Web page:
This post is going to be about an excerpt from Stephen Downe’s blog summary of Michael Wesch’s talk at D2L Fusion. Wait, you think that was a bit confusing? Before I get into the meat of this post, let’s take a moment to recognize exactly how I found these words.
This morning I decided it was time to update a few things. Many of my networks still had me as living in Montreal, QC, which I moved away from about 6 weeks ago. (Facebook won’t let me make the change, it apparently won’t let you list a current city that it doesn’t recognize and, well, Bainsville is not exactly the largest speck on the map.)
After doing that I decided to update my blogroll (go see the new ‘hot blogs‘, they really are), and then I decided to change up my featured blog posts (those are the ones in the black strip at the top of the blog). So, as I was reading through some of my favourite posts to determine which ones to add to the list, I also read through the comments. I had forgotten about Heidi Pence, and there she was, commenting on ‘Who Are Teachers?’. So I clicked through to her blog, Think, Think, Think and found A New Beginning, a post about what is on a lot of our minds as we get past the middle point of each summer: the year to come, where I came across this sentence, attributed to Dan Meyer:
It’s basically about shifting from getting people to love you, to you loving them.
So, I clicked on over to Dan’s blog to see the context and found its attribution to Michael Wesche. And yay, there was a link so, of course, I clicked through it and found where the sentence began – with Stephen Downes. It is embedded in a lengthy blog summary of a talk by Michael Wesche. So, I can only with certain accuracy attribute it to Stephen Downes, awesomely inspired my Michael Wesche. (Yes, I am a bit of a research geek. A bit.)
This is basically what that all looked like:
Ok. That being recognized, here is the meat, snipped from Whatever by Stephen Downes at Half an Hour:
…her hairdresser said, “Love your audience and they’ll love you back.” Instead of focusing on self, she focused on the beauty of the audience and the whole event. And I allowed myself to do the same thing.
I never let that leave me. I would start with that. I would start with loving my students. And it’s striking how much my teaching has changed in five years, as a result of that. It’s basically about shifting form getting people to love you, to you loving them. It has four parts (Fromm, 1956):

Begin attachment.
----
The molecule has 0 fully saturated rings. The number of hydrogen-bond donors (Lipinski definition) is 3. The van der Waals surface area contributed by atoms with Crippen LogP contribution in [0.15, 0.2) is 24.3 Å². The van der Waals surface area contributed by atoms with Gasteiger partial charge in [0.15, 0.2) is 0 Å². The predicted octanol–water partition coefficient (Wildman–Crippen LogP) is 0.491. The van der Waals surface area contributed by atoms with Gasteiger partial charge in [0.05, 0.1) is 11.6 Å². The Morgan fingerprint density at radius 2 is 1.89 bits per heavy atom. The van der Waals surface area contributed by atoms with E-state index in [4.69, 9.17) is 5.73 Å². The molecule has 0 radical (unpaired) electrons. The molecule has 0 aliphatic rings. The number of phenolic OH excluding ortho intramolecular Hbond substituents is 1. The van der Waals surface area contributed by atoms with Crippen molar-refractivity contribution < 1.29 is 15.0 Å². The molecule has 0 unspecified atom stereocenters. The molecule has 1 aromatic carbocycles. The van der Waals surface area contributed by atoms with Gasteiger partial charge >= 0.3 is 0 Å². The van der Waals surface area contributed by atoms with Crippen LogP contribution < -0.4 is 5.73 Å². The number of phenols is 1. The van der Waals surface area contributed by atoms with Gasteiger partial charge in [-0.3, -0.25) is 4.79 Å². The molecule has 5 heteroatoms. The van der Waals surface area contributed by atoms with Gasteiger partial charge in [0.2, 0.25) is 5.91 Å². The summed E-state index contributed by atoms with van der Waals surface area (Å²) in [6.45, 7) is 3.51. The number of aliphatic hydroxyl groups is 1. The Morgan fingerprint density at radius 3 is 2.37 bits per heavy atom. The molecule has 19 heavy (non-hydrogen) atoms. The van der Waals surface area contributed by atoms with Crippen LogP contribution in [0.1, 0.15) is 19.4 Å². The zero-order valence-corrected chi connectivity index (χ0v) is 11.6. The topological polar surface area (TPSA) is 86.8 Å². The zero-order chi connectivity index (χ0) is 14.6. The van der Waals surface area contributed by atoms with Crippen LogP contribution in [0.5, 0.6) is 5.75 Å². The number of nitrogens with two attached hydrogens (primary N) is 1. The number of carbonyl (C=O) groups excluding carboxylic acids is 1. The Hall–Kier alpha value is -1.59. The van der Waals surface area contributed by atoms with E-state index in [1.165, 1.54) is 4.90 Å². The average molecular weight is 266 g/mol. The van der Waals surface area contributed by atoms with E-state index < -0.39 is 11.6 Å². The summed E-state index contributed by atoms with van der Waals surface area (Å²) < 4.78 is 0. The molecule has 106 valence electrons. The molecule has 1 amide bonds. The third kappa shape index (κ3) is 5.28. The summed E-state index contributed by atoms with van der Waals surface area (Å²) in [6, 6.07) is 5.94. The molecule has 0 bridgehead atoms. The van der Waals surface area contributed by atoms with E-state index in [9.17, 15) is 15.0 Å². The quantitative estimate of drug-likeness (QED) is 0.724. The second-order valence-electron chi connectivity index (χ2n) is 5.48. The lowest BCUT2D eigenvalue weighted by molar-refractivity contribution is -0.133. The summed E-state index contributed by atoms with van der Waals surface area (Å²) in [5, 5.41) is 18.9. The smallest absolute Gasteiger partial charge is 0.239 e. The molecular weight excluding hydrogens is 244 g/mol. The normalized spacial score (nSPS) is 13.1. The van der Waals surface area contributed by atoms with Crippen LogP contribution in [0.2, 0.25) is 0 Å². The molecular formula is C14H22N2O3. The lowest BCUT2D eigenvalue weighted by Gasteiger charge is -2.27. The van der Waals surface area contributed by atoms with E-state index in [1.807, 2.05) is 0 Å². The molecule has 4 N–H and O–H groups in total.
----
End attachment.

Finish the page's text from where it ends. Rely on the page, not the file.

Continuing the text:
It requires all four. For example, caring without the rest is like patronizing. Respect without the rest is idolizing. The four together are true long. And focusing on that, instead of focusing on your performance, opens you up to your audience. It makes the walls go away.
Be genuinely interested, caring, kind, and loving to your students. Heidi’s going to be mindful of this come September, I am as well. I can’t imagine teaching any other way. If you don’t do it with love, why at all?
I appreciate how he framed it – teaching really isn’t about being liked. Some of the teachers I have worked with in the past who have had the most difficulty in terms of classroom management and getting students to perform were overly worried about whether or not their students liked them. Of course it’s nice to be liked. I know I would generally prefer to be a well-liked person than a poorly-liked person. I still find myself at times thinking, ooh – but that won’t be popular, they may not like that (and by extension, me) but teaching is not about that. It is about loving your students and caring for what happens to them both in and out of the classroom. And then it is about making sure all of your decisions are, if not based in, at the very least touched by that love.
It’s a lifelong learning process, keeping that frame in place.
Edit —> Added, a few hours later.
Look what just showed up in my feed reader from Kelly Hines. I had to include it here, it’s so timely. There are no accidents.
So, no, I don’t teach like my hair is on fire. I don’t really think that Rafe Esquith does either. He teaches like his heart is on fire, and that’s the greatest thing a teacher can offer his/her students. And when you are reading about astounding things that others are doing, don’t get overwhelmed by the how’s. Focus on the why’s. When you do that, you will find inspiration to light the fires of your students.